Alex Cox

Tombstone Rashomon Indiegogo

Contact Us to get involved with Alex's project.

Alex Cox's Current Website

Alex Cox's Old Website

Various topics discussed:

Alex's Criterion Connections.
His films in the Criterion Collection.
Tombstone Rashomon and Crowdfunding.
The casting of Sid.
The cinematography of Roger Deakins and Robby Müller.
Sam Peckinpah's Pat Garrett & Billy the Kid.
West Coast USA versus British Punk Scene.
Werner Herzog and Klaus Kinski.
His favorite films that he has made.
Other films of his Criterion should release.
Modern Mexican cinema.
Repo Man and Kenny Rogers.
Harry Dean Stanton.
Lawrence Olivier, Dustin Hoffman, and method acting.
Roger Corman & independent filmmaking.
Fear & Loathing with Hunter S Thompson

Doc (1971), Frank Perry

15 Mexican Films You Should Stream on Netflix.

Miguel Sandoval         

Where to Find Us:

Mark Hurne: Twitter | Blog | Letterboxd
Aaron West: Twitter | Blog | Letterboxd
Criterion Close-Up: Facebook | Twitter | Email

Dec 9, 2015

Aaron West and David Blakeslee talk about Richard Brooks' 1967 adaptation of the popular Truman Capote "Non-fiction Novel," In Cold Blood. We talk about the actual crime itself and how the perpetrators are portrayed, whether accurately or not, the wide reaching influence it had, and the film language that was used in order to tell the story.

Special Guest - David Blakeslee from Criterion Reflections and The Eclipse Viewer. You can follow him on Twitter.

In Cold Blood

Facebook Photo Album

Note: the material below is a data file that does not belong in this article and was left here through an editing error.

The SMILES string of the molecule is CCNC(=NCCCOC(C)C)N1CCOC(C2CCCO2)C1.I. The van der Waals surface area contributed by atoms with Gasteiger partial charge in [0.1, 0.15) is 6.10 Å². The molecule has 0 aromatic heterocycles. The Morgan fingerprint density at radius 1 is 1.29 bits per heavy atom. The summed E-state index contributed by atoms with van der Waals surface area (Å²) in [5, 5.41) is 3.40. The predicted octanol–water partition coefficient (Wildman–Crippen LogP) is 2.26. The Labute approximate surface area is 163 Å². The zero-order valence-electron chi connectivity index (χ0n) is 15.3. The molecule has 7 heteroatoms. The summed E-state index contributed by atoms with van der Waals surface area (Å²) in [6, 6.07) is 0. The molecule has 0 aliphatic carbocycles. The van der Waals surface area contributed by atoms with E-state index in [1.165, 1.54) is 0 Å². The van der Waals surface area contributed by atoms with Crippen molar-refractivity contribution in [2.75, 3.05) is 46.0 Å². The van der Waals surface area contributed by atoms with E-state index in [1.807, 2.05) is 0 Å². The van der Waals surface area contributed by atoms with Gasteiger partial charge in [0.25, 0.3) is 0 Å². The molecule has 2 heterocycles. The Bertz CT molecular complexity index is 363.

David's Blog Post about In Cold Blood (with an interesting comment discussion)

Where to Find Us:

Mark Hurne: Twitter | Blog | Letterboxd
Aaron West: Twitter | Blog | Letterboxd
Criterion Close-Up: Facebook | Twitter | Email

Dec 6, 2015

Mark and Aaron have to abbreviate the episode, but we expand the news and get into what is happening not just with Criterion, but also with other films out there during awards season and that are in the wheelhouse of Criterion fans. We also finally (yes, finally) announce our special guest, who has 3.5 films in The Criterion Collection.

Show notes:

Outline:

0:00 - Intro, Housekeeping
14:55 - News


Intro, Housekeeping:

Here is Your Life - Short Cut

Met our Facebook challenge - thanks guys.


News:

Jellyfish Eyes

Speedy

Wexner Center to Showcase Criterions and a New Restoration

New York Film Critics Circle Winners

Restored Mizoguchi Masterpiece Gets an Overdue Theatrical Run

Review: Hitchcock/Truffaut Revisits the Master of Suspense

Ana Lily Amirpour Top Ten List

Where to Find Us:

Mark Hurne: Twitter | Blog | Letterboxd
Aaron West: Twitter | Blog | Letterboxd
Criterion Close-Up: Facebook | Twitter | Email

Dec 2, 2015

Aaron West discusses This Is Your Life, Jan Troell's debut film on The Criterion Collection, which he co-write, directed, photographed, and edited. The intent was not to compare him to Bergman, but that was easier said than done. Any 1960s Swedish art film has to invoke Bergman, but this work stands alone as a historical and personal epic.

Facebook Photo Album

Where to Find Us:
Mark Hurne: Twitter | Blog | Letterboxd
Aaron West: Twitter | Blog | Letterboxd
Criterion Close-Up: Facebook | Twitter | Email